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This year’s High Holiday challenge? Building a virtual choir

Weary though we may be of screens, that’s where most of us will find ourselves this holiday season. If Pesach was an out-of-town preview, the High Holiday season is opening night on Broadway. Congregants, especially in Reform and some Conservative communities, have come to expect a certain level of performance when it comes to Rosh Hashanah and Yom Kippur.

But since singing and large gatherings during COVID-19 have been labeled high-risk activities, how are choir-dependent congregations managing? ,

“Creating virtual choirs is a complicated process,” said Josh Goldberg, the founder of Kosher Style Records.

“Complicated” may be an understatement. The Forward reached out to 40 clergy members across the country on a private Facebook group to ask how their congregations are digitally retooling their important musical moments. The majority said that, whether streaming live from their homes or socially distanced in their sanctuaries, they planned to incorporate “virtual choirs” into their services. The challenge, most said, was combing technical and musical excellence with the immediacy and majesty congregants expect — or yearn for.

The generic version of such choirs on social media is now a familiar quarantine sight: an arrangement of singers in little boxes, Brady Bunch-style. Though the final product may look effortless, it demands an extraordinary amount of work.

“I create tracks in my studio,” sasid Goldberg, “send out the music to the singers with instructions on how to record each of their parts on their phones, they send the files, and I mix it all together, working with a video editor to visually sync on those little boxes that you see on one screen.”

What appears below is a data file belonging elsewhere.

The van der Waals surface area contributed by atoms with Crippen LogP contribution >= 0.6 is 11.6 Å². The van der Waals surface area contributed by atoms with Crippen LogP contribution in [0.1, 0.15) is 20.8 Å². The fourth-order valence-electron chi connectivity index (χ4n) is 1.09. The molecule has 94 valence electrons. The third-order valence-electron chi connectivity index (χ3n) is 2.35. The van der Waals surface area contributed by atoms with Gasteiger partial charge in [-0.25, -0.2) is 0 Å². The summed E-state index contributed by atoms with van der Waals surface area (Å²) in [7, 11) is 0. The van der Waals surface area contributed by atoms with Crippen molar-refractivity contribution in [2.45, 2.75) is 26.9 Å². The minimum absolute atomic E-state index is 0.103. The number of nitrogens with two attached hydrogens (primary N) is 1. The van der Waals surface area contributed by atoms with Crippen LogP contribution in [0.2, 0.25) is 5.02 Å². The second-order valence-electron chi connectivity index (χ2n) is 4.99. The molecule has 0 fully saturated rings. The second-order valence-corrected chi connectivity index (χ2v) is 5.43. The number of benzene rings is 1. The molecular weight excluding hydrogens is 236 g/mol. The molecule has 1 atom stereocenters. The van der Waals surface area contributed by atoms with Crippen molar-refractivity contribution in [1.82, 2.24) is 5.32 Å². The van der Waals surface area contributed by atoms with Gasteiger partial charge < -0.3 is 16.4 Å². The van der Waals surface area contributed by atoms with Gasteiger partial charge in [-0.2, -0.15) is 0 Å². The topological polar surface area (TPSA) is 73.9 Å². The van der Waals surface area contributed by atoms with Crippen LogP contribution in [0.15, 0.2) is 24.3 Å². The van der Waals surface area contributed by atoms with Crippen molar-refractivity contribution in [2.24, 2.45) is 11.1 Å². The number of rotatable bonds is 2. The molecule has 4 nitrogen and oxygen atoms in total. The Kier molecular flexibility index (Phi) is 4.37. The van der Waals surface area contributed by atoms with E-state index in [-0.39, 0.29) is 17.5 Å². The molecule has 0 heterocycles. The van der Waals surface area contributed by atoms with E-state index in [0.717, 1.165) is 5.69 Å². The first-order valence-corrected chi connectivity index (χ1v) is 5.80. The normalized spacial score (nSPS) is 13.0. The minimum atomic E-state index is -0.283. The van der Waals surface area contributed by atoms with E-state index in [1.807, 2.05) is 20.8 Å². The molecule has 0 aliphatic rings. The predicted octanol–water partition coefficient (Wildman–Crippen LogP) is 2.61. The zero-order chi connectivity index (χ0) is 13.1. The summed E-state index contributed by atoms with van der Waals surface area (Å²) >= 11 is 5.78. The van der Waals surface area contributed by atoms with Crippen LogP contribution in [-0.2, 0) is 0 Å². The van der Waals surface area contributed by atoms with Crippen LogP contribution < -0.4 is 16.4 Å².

In the early days of quarantine, temples took note of several high-profile music videos the company had produced combining multiple singers, entirely remotely. Word got around, and synagogues approached him to take on larger projects individually tailored to their High Holiday services. Some involved just a quartet of voices, others as many as 100.

One large congregation that has gone all out for technology is Temple Emanuel of Beverly Hills, California. Cantor Lizzie Weiss and senior rabbi Jonathan Aaron worked with Goldberg to replicate as closely as possible an in-the sanctuary experience. The hard work was well worth it in the end, she said.

“Only the rabbi and I will stream live from our sanctuary,” she said. The temple’s many virtual choir pieces will include five intergenerational groups and three contemporary-style music videos featuring clergy and guest artists. In addition to these musical moments, the ark opening and candle lighting have been recorded. “Our goal was to include as much community as possible on our screen,” Weiss said. “We know that people are more invested when they feel like they are part of the service.”

Hannah Madeleine Goodman, a New York-based cantorial soloist who travels annually to be with congregation Shma Koleinu in Houston, this year will instead be singing live and accompanying herself on the piano from her Manhattan apartment. In addition, she turned her own voice into a one-woman choir, singing all the harmonies herself. Goodman likes the addition of virtual choir moments to her service.

Hannah Madeleine Goodman

Hannah Madeleine Goodman

“While at first pre-recording our full-band music was simply a necessity due to safety and the logistics of syncing so many performers, it turned out that there have been delightful discoveries along the way,” she said. “I’ve been able to lean into the unique medium and create a rich musical experience that wouldn’t have been possible live.”

There is even a solution for synagogues not equipped to handle the technical and logistical requirements of the virtual choir. In Los Angeles, composer and performer Craig Taubman launched an online “toolbox” of recorded performances, liturgy, meditation and services that any congregation can license for free.

virtual choir

Musical congregants and clergy of Congregation Emanu-el in San Francisco join together in virtual harmony for High Holy Day services. Image by Ellie Flier

“We want to level the playing field between the shuls that have the resources to produce high-quality video and the ones that don’t,” said Taubman.

Ellie Flier is a singer/songwriter and cantorial soloist, currently touring virtually from Nashville. Learn more about her at


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